Value-Based Analytics | A Proven Process to Demystify Tool Selection and Simplify Analytics

Today’s world of value driven analytics demands real time data and analytics reporting

It can be difficult to sift through the myriad of tools, options, and buzz words surrounding today’s complex analytics landscape, and identify an approach and solution that works best for your organization in the short-term, and that is scalable and relevant for the long-term. I have been a proponent of value based analytics for many years, meaning that analytics tools are only enablers and must be driven by the business needs and value to an organization. Some of the challenges and misunderstanding I’ve seen in my experience include:

  • The wealth of untapped data
  • The need for insights at the pace of creation of information
  • Consumer expectations and speed of decision making are driving the speed for insights
  • Operational and strategic reporting lines are getting blurred
  • Real time is the new normal
  • The wealth of tools available to choose from

 

This leaves many organizations wondering, what do we do and where do we start? You should start with an analytics foundation. Your analytics strategy should be based in the business value you want to derive from the solution. So you start with your end result in mind and build your solution based on that scenario. Think about your software, hardware and information assets that you will build your solution with. Some questions to ask yourself include:

  • What pain points in your business do you want to solve?
  • What answers are the business looking for?
  • What manual processes need to be automated
  • What are the information assets available and how can you derive insights from them?
  • How can you provide a consistent user experience for the insights?

 

Building your Analytics Strategy

Once you have considered those questions, you can begin to build your analytics strategy. Items in your strategy to consider include:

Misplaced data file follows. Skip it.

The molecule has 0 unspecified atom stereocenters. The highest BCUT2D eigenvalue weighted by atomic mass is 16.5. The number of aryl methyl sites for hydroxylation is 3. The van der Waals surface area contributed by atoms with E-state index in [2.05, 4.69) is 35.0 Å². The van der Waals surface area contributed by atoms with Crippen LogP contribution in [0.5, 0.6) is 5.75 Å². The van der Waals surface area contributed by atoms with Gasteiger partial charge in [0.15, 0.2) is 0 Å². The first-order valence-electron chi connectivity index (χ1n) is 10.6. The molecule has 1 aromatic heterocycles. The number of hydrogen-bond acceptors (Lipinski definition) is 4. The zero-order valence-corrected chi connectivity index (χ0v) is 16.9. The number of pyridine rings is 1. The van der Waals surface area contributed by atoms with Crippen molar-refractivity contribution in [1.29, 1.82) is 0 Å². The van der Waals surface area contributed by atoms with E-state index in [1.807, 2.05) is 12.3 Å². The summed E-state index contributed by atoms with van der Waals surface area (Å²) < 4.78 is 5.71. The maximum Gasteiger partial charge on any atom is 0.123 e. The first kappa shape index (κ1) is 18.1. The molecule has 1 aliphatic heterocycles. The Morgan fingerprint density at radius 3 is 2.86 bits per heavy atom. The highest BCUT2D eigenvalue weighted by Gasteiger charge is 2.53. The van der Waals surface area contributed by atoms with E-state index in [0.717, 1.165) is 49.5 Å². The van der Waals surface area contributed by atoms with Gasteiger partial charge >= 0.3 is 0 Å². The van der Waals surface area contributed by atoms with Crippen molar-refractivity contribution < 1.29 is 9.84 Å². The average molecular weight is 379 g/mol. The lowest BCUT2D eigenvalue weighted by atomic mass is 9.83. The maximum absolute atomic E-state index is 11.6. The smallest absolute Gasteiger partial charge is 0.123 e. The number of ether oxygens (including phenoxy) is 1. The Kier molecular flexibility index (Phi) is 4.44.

• Data and information should be consistence, accurate and timely
  • Data should be associated with key business drivers
  • Your process should follow a Business Intelligence methodology
  • Build governance into your process with report requests, audits and approvals
  • Keep your architecture simplified, scalable and supportable
  • Make sure the tools you select have the capabilities to support your business objectives
  • Make sure the people in your organization have the skills to support and interpret the information
  • Build in advanced analytics capabilities to maximize your information assets
  • Always test and learn

 

Simplify Reporting

Reporting is a large part of the Analytics function, but not the only part. Still, it is a highly visible part of the function. Reporting deals with a large amount of data. You need to keep in mind your access to the data, as well as the quality of the data, data types, mapping, level of granularity, timelines and usage of the data. You will want to standardize reports as much as possible and create canned reports with drill downs for easy understanding and accuracy. Because reporting is often misunderstood, here are some tips and tricks:

  • Identify and engage stakeholders early and frequently
  • Create visually interpretive reports that are easy to understand
  • Validate insights regularly
  • Create canned reports for standard metrics
  • Implement processes and governance from the beginning
  • Keep your audience in mind when building reports

 

Selecting your Business Intelligence Tools

Once you are ready to select your business intelligence tools for your analytics strategy, here are a few things to keep in mind.

  • Consider the user experience required
  • Consider your long term road map and strategy
  • Avoid a product first approach
  • Do not ignore your past investments, how can your incorporate and/or maximize what you already have invested in?
  • A “one solution fits all” approach does not work
  • Consider your audience when selecting your tools. What are their skills and capabilities to support the tools you select?
  • Focus on the business objectives you want to solve with the tools
  • Keep in mind the business disruption and change management of the tools selected
  • Consider the user adoption of the selected tools
  • How will you measure the usefulness of the purchase?

 

Learn More

Are you ready to learn more? Watch the video to identify quick wins for rapid business value, and to prioritize focus areas for analytics.

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